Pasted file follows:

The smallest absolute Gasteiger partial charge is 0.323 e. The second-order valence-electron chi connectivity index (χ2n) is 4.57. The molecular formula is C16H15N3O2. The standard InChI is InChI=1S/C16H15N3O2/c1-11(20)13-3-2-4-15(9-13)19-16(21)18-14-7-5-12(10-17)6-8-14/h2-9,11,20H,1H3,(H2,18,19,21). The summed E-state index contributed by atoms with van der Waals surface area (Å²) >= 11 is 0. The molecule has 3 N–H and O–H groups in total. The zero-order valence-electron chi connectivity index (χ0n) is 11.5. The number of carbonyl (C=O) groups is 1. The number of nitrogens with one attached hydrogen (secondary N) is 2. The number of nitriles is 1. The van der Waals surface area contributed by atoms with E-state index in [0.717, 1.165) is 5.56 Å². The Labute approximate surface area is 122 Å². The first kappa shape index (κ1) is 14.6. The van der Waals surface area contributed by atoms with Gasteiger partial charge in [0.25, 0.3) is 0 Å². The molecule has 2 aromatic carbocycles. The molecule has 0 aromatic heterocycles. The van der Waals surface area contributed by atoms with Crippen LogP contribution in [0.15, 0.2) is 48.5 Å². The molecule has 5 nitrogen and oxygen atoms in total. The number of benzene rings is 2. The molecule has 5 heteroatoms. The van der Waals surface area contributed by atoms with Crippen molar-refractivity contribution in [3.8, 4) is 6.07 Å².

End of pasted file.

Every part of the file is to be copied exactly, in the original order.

The smallest absolute Gasteiger partial charge is 0.323 e. The second-order valence-electron chi connectivity index (χ2n) is 4.57. The molecular formula is C16H15N3O2. The standard InChI is InChI=1S/C16H15N3O2/c1-11(20)13-3-2-4-15(9-13)19-16(21)18-14-7-5-12(10-17)6-8-14/h2-9,11,20H,1H3,(H2,18,19,21). The summed E-state index contributed by atoms with van der Waals surface area (Å²) >= 11 is 0. The molecule has 3 N–H and O–H groups in total. The zero-order valence-electron chi connectivity index (χ0n) is 11.5. The number of carbonyl (C=O) groups is 1. The number of nitrogens with one attached hydrogen (secondary N) is 2. The number of nitriles is 1. The van der Waals surface area contributed by atoms with E-state index in [0.717, 1.165) is 5.56 Å². The Labute approximate surface area is 122 Å². The first kappa shape index (κ1) is 14.6. The van der Waals surface area contributed by atoms with Gasteiger partial charge in [0.25, 0.3) is 0 Å². The molecule has 2 aromatic carbocycles. The molecule has 0 aromatic heterocycles. The van der Waals surface area contributed by atoms with Crippen LogP contribution in [0.15, 0.2) is 48.5 Å². The molecule has 5 nitrogen and oxygen atoms in total. The number of benzene rings is 2. The molecule has 5 heteroatoms. The van der Waals surface area contributed by atoms with Crippen molar-refractivity contribution in [3.8, 4) is 6.07 Å².